Not only does Mohapi host the only gay bar in the area, her house also doubles up as the office headquarters for the Ekurhuleni Pride Organising Committee (Epoc). In addition to organising the pride march, Epoc facilitates workshops in the community educating people about their rights.
Mohapi says that while it is hard for adults to be openly lesbian in Ekurhuleni, it is a far greater challenge for youth to be open about their sexual orientation. “It puts a lot of pressure on the LGBTI young person, you know, because you’re not accepted at home, you’re not accepted in church and you go to school and you’re also not accepted there … the pressure is the stigma.”
Local schools have become a prominent site of struggle. Earlier this year, eight schoolgirls were expelled from Tholulwazi Secondary School in Tsakane for the unlikely “crime” of wearing trousers to school. Nandi Tshabalala, one of the girls, claims that the school principal told the girls they could not return to the school until they “knew whether they were girls or boys”.
While the school put the issue of pants and skirts at the forefront of the argument, the girls and their parents viewed the incident as more of a judgment on their sexual orientation. A parent said: “Our children’s rights as women were violated and their right to education was violated too.” This same parent also alleges that the school demanded to see her daughter’s birth certificate to verify that she is indeed female.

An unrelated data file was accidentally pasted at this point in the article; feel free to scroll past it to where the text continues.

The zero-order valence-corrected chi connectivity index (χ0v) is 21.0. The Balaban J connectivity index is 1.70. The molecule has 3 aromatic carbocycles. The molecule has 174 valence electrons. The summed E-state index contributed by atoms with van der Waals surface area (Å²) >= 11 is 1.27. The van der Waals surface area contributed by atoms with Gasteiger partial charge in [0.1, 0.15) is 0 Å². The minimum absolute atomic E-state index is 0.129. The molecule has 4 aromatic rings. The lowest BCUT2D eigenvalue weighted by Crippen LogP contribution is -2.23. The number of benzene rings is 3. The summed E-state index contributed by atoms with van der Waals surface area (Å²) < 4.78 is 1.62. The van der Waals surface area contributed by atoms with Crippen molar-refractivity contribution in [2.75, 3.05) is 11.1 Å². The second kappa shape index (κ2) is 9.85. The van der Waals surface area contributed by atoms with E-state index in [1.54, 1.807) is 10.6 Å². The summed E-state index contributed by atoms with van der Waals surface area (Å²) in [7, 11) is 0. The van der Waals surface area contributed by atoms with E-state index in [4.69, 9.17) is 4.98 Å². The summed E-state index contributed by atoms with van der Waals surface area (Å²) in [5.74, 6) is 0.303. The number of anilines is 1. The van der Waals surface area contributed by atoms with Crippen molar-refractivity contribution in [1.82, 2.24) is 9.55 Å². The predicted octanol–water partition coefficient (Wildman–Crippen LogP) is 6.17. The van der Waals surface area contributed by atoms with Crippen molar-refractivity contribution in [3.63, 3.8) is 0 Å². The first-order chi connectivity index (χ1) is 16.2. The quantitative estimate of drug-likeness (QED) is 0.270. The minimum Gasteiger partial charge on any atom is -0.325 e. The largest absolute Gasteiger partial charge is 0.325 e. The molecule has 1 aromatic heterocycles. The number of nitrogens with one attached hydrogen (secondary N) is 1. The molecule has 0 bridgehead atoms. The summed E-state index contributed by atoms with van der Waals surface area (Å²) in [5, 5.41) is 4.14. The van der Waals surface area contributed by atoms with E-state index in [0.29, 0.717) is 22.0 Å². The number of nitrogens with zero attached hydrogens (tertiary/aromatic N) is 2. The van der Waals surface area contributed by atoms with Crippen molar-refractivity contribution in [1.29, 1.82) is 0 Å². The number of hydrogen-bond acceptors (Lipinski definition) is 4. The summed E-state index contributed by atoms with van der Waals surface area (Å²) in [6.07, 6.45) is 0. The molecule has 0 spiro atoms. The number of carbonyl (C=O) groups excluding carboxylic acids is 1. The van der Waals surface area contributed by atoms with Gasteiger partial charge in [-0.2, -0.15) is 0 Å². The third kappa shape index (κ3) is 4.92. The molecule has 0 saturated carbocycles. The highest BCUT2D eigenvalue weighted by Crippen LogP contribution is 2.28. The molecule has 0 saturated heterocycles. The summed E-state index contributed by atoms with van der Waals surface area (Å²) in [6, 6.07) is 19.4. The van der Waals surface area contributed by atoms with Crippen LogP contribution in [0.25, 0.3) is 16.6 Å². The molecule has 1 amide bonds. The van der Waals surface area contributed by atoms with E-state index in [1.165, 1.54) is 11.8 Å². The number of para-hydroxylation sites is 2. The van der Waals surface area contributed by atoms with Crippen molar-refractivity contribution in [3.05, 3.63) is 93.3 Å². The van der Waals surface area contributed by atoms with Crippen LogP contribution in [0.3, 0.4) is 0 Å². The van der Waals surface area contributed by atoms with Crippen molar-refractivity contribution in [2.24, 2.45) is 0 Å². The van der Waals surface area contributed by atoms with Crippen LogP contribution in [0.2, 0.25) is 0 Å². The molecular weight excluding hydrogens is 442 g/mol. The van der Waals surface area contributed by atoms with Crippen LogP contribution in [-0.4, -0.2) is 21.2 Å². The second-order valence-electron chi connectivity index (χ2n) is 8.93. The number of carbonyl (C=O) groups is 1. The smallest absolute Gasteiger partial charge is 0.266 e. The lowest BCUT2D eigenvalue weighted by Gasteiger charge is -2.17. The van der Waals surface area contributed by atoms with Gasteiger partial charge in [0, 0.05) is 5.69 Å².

Community activist Fikile Mtsweni said the local community radio station, Ekasi Konexion (eK FM), played a role in exposing the school and its repressive acts on air. She hosts a health talk show for the station and happened to be on air that same day. The comments made by callers from the community shocked her.
“Callers said they were bringing evil spirits into the school,” said Mtsweni. Callers were accusing the girls of being mad and crazy and responsible for “bringing Sodom and Gomorrah into our schools and into our communities”. For Mtsweni, these calls revealed the deep stigmatisation that lesbians frequently encounter on the East Rand. Callers also dismissed the legitimacy of the girls’ lesbian sexual orientation saying simply that the girls are “confused”.
After facing this public humiliation, missing classes and being unable to write a number of tests, the girls were permitted to return to school – but only after the Gauteng education department intervened. Department spokesperson Phumla Sekhonyane said “no discrimination of any form including (those based on) religion, sexuality or creed is allowed in schools”.
But this was not an isolated incident. At a nearby school in KwaThema, lesbian girls trying to exercise their rights to wear pants roughly a year prior to this incident were also barred from entering the school gates. “We were standing there by the gate and they were expecting us to go back home and wear skirts,” explained Mpho, who was a pupil at the school. While standing outside the school gate, angry and humiliated, Mpho concluded that this treatment was unjust. She recalls thinking “It’s not fair. I’m not here for clothes … I’m here to learn, you just have to accept me as I am.”